JERUSALEM - The small, airless room in the basement of the mall grew thick with people, each one carrying nearly identical rectangular brown boxes. The larger the family, the more boxes each person carried.
The scene resembled the return counter at an American department store on the day after Christmas. Only the people here weren't exchanging ill-fitting cardigans or unsightly ties. They were exchanging gas masks.
It is a civic duty that is routine throughout Israel, part of the security consciousness built into the everyday psyche: Go to the mall. Buy a new pair of pants. Update your gas mask.
"Protective kits are part of your life," the sign in the small room says.
Israelis worry that America's war against terrorism will turn Israel into a prime target.
"My wife made me come," said Shlomi Hoffman, 50, the principal of a dance school in Jerusalem. He sat in a chair, four boxes piled by his feet. "She said something might happen. I can't believe I am sitting here myself. It's terrible that we have to live like this."
Ten years ago, during the U.S.-led invasion of Iraq in the Persian Gulf war, Israelis were afraid Iraq would unleash a chemical attack. Iraq fired 39 Scud missiles at Israel. People took refuge in shelters and put on their gas masks. Fortunately, none of the missiles was armed with toxic chemicals.
People in line yesterday acknowledged that they had not kept their masks up to date; the government supplies the masks free of charge, but the filters that block the poisons must be replaced regularly. Some clutched kits designed for infants, who were now 5 and 6 years old.
On a routine day, about 3,500 Israelis update their masks and kits, which include syringes and antidotes to various toxins. Since the attacks Sept. 11 in New York and Washington, that number has jumped to some 20,000 a day.
On Sunday, a record 36,000 Israelis crowded 28 Home Front Command stations to update their protective gear. Five additional centers have opened, and hours have been extended. The government is short about 600,000 kits, and the Finance Ministry has allocated $7 million to buy more.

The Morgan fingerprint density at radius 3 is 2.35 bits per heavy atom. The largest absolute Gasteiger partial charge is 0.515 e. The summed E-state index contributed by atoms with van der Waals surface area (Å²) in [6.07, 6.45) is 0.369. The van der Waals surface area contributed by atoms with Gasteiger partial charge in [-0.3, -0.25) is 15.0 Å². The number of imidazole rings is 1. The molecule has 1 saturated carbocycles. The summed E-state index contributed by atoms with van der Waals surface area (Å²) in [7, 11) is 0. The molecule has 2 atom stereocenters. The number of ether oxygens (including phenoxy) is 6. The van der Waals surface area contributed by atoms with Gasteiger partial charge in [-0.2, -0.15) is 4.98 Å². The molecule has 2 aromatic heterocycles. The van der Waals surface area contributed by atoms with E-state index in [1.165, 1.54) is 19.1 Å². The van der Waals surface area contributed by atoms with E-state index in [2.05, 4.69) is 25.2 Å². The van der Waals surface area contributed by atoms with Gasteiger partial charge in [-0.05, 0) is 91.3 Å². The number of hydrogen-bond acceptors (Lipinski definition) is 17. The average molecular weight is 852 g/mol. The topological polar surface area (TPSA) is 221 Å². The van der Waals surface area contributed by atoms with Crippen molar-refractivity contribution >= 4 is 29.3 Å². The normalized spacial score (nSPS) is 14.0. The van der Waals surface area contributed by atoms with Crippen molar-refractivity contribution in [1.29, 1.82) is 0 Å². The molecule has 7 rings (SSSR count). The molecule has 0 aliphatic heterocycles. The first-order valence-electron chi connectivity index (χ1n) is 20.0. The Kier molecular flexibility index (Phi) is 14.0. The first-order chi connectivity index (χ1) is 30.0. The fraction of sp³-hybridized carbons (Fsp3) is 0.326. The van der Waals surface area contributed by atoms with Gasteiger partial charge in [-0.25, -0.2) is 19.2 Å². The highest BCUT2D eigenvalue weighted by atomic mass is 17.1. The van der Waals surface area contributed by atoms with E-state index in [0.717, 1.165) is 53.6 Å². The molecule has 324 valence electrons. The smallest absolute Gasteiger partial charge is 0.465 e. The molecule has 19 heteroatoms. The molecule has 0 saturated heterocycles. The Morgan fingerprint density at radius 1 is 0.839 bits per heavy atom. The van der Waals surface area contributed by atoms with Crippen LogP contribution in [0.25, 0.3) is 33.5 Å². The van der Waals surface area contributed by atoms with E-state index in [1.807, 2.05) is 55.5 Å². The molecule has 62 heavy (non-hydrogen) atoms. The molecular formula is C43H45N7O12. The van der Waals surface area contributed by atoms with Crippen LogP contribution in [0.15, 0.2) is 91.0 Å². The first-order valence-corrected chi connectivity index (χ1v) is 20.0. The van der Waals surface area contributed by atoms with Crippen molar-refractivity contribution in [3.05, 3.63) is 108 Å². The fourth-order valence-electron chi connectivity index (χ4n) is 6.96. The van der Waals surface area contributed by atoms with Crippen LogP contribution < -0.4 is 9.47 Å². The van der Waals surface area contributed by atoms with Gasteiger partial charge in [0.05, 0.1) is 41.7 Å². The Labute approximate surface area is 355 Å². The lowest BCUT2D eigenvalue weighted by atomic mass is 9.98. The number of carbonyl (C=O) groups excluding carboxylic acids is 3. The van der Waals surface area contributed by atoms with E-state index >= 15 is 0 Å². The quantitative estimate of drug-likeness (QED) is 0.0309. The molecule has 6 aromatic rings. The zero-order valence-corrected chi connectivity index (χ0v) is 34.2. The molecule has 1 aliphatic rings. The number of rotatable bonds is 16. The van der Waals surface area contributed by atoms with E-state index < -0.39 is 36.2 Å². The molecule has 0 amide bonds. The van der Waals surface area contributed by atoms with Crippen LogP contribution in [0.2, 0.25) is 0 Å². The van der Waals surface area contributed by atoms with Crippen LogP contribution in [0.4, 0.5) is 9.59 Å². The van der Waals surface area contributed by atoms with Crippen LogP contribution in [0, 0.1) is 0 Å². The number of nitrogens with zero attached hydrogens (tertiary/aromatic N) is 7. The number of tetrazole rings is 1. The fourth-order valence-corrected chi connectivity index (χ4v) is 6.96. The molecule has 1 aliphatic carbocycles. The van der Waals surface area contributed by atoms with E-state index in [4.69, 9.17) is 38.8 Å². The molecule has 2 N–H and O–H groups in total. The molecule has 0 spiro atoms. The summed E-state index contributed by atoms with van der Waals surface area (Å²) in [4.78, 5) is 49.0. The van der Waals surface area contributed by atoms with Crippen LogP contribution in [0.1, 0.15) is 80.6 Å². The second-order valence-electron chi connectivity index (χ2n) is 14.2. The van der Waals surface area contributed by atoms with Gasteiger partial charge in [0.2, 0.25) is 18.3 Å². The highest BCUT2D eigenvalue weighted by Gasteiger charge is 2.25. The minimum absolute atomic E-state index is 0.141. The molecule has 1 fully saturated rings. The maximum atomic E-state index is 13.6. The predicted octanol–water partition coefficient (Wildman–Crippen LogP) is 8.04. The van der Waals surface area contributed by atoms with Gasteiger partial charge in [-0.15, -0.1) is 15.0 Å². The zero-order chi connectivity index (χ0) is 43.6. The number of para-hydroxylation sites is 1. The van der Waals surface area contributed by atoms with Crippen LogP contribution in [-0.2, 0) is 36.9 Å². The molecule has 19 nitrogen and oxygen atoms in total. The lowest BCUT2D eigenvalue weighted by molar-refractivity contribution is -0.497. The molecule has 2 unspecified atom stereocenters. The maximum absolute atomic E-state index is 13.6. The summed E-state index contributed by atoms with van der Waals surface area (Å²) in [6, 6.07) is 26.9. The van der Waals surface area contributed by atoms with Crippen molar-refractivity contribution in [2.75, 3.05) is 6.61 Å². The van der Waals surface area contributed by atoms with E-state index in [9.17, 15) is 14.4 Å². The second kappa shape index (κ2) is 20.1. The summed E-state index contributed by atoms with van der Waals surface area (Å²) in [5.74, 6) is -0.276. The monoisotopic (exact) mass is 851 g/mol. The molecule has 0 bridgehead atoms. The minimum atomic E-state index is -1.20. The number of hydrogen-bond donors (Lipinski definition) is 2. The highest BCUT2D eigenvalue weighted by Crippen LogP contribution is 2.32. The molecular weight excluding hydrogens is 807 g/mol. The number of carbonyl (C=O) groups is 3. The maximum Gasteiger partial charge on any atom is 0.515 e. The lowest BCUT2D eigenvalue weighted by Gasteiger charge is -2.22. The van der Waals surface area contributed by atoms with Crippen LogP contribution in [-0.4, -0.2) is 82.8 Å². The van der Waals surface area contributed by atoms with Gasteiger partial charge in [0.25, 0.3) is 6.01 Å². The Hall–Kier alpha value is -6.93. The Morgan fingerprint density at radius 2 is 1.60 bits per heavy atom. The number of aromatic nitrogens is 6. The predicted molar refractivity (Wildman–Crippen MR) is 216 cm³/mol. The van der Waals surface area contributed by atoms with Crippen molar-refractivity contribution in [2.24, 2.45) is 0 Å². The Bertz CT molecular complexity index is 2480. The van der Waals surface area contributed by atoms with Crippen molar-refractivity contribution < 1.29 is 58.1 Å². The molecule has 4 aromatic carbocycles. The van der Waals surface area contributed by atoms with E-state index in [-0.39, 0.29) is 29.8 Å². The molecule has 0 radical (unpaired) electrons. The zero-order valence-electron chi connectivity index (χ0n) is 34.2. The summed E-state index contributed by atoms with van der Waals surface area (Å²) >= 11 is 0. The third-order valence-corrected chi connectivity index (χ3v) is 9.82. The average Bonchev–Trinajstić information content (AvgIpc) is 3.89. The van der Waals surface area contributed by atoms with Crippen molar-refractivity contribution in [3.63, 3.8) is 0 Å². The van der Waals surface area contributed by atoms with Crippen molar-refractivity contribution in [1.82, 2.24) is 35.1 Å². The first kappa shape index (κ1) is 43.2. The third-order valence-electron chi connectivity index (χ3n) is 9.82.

The rush comes despite an assessment by the Israeli army that Iraq does not pose a serious threat to Israel, even if attacked by the United States. Officials here advised residents that there was no need to rush to get new masks.
Just the same, people at the mall yesterday wanted to feel safe. They have no idea what to expect. Would a war against terrorism be limited to Afghanistan? Would it engulf the region?
Many waiting to update chemical gear remember the Persian Gulf war, when Israel endured the Iraqi missile attacks. The United States is again wooing Arab partners for a broad coalition but seems shy about publicly involving Israel, raising concerns here that the country could again become a target.
Israelis are well aware that the gulf war left Iraq's Saddam Hussein in power. That war, Hoffman said, "has not ended. The Arab nations are stronger and the coalition is weaker. If America didn't want to take Saddam out then, it was a mistake."
Politics run the gamut in the gas mask line: Some are against any fighting. Others want the Israeli government to use the world's newfound outrage over terrorists to eliminate Palestinian leader Yasser Arafat.
Dror Karo, 52, was in line to get gas masks for himself, his wife and their two children, a son, 5, and daughter, 8. The threat is more psychological than real, Karo said, but he wants Israel to launch strikes of its own against the region's terrorist networks.
He is against Israel joining the U.S.-led anti-terror coalition.
"We have enough problems inside our own country with terrorists," he said. "We need to deal with our threats here, not in Afghanistan."
But he remembers unsealing the boxes a decade ago, when the warning sirens sounded and everyone believed that a terrible new age of warfare had begun.
So there he stood yesterday, in line with fellow citizens, clutching his dusty gas masks.